Bladder cancer is an abnormal growth in the urinary bladder. It is primarily a disease of men over 65 and is rarely diagnosed before the age of 40 [1]. Bladder pathology is usually investigated visually by cystoscopy. Erythematous areas of the urothelium are usually observed but these can represent different conditions ranging from simple inflammation to flat carcinoma in situ (CIS). CIS cannot be differentiated visually from other erythematous tissues. Biopsies must be taken from the suspected area to obtain diagnostic information. The selection of biopsy sites depends on simple visual inspection and thus is effectively random and can be negative in up to 90% of the patients [2]. Visual examination of the urinary tract is possible with a cystoscope (a thin, slender tube with a tiny camera attached and a light usually from a fibre optic cable). In this procedure, a cystoscope is placed into the bladder through the urethra and permits the doctor to inspect the inside of the urinary bladder if suspicious areas of growth are seen; a biopsy (removing a small piece of tissue) will be taken for further histopathological examinations. This technique is associated with discomfort for the patient and morbidity; thus, it is important to detect this disease as soon as possible. There are different techniques which currently are available to help with the diagnosis of bladder cancer as follows: diagnostic radiology, excretory urography, urine cytology, CT scan and MRI, ultrasound scans, and cystoscopy. All of the above-mentioned diagnostic techniques can detect the bladder abnormalities after the first stage of the bladder cancer, flat lesions, and carcinoma in situ. Although early detection of bladder tumours, prior to muscle invasion, should vastly improve our ability to save both bladders and lives, current methods of detection are neither sufficiently sensitive nor specific [3]. There are several historical studies such as those of Geddes and Baker (1967) which provide useful information about the pathological status of the human body by measuring the bioimpedance of different tissue types [4]. Sugàr, in 1968, carried out an electron microscopic study of the early invasive growth of human skin tumours and laryngeal carcinoma and reported an increase in the extracellular space of these tumours. This may be due to the loss of cellular cohesion [5]. According to Sugar’s report, the extracellular spaces in inflammation also increase but this increase is significantly less than in cancerous tissues. In the light of this background, it is possible that electrical impedance spectroscopy may be appropriate for the early detection of flat lesions and assessing bladder pathology. Furthermore, in 1984, White and Gohari investigated epithelial dysplasia by quantifying the volume of the intracellular space in normal and carcinogen-treated hamster cheek-pouch epithelium. They found that there was a significant increase in extracellular space in cancerous tissue [6]. They reported that extra-cellular space in dysplastic tissue (characterized by abnormality of development; alteration in size, shape and organization of cells) was approximately six times the volume of normal tissue. Extra-cellular space increased as dysplasia developed. Thus, the electrical impedance technique can be a novel minimally invasive diagnostic technique to detect bladder cancer and other abnormalities of the human urinary bladder. This is because of the potential of the technique to separate pathologic epithelium from normal epithelium as a result of changes in cell size, cell arrangement, and extra-cellular space. Therefore, the main purpose of this investigation is to study the impedance difference between normal and malignant bladder tissue.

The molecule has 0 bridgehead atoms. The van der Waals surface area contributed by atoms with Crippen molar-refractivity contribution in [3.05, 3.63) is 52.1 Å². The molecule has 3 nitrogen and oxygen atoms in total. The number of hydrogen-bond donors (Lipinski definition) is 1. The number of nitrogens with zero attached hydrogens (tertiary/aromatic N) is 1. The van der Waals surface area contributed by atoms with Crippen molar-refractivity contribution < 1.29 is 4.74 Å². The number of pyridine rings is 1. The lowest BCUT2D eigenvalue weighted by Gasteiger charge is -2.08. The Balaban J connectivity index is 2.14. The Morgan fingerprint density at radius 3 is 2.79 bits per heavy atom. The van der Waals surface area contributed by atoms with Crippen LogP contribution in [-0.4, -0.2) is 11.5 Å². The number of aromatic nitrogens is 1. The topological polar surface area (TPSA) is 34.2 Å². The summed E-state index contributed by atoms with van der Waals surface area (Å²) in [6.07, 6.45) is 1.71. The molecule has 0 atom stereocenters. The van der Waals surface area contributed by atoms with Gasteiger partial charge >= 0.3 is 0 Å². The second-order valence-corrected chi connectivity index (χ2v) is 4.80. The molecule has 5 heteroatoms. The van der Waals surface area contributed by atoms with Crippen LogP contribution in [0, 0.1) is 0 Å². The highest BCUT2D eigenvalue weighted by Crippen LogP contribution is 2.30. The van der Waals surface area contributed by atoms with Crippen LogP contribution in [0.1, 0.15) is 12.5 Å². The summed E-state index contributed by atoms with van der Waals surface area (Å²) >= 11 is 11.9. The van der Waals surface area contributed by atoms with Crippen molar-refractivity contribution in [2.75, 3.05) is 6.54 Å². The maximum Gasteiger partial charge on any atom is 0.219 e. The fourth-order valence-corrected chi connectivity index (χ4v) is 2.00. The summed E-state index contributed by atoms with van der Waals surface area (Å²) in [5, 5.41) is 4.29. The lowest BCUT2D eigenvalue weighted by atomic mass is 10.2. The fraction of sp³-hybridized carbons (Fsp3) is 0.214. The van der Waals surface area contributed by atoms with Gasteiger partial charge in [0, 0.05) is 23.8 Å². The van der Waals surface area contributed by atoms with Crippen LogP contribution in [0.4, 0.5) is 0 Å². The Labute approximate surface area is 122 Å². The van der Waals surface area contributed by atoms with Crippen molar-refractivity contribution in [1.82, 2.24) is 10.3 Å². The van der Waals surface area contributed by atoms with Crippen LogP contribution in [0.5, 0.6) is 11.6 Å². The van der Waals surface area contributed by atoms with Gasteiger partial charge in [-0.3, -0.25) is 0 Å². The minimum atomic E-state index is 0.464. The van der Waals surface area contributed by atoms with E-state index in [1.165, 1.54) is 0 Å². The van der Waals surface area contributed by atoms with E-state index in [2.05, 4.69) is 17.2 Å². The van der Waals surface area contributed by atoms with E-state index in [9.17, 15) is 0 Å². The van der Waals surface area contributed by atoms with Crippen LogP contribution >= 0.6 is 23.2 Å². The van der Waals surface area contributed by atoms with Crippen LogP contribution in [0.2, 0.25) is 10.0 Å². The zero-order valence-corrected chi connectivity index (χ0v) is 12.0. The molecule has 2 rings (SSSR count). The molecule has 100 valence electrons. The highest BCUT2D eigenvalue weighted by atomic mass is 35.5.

2. Materials and Methods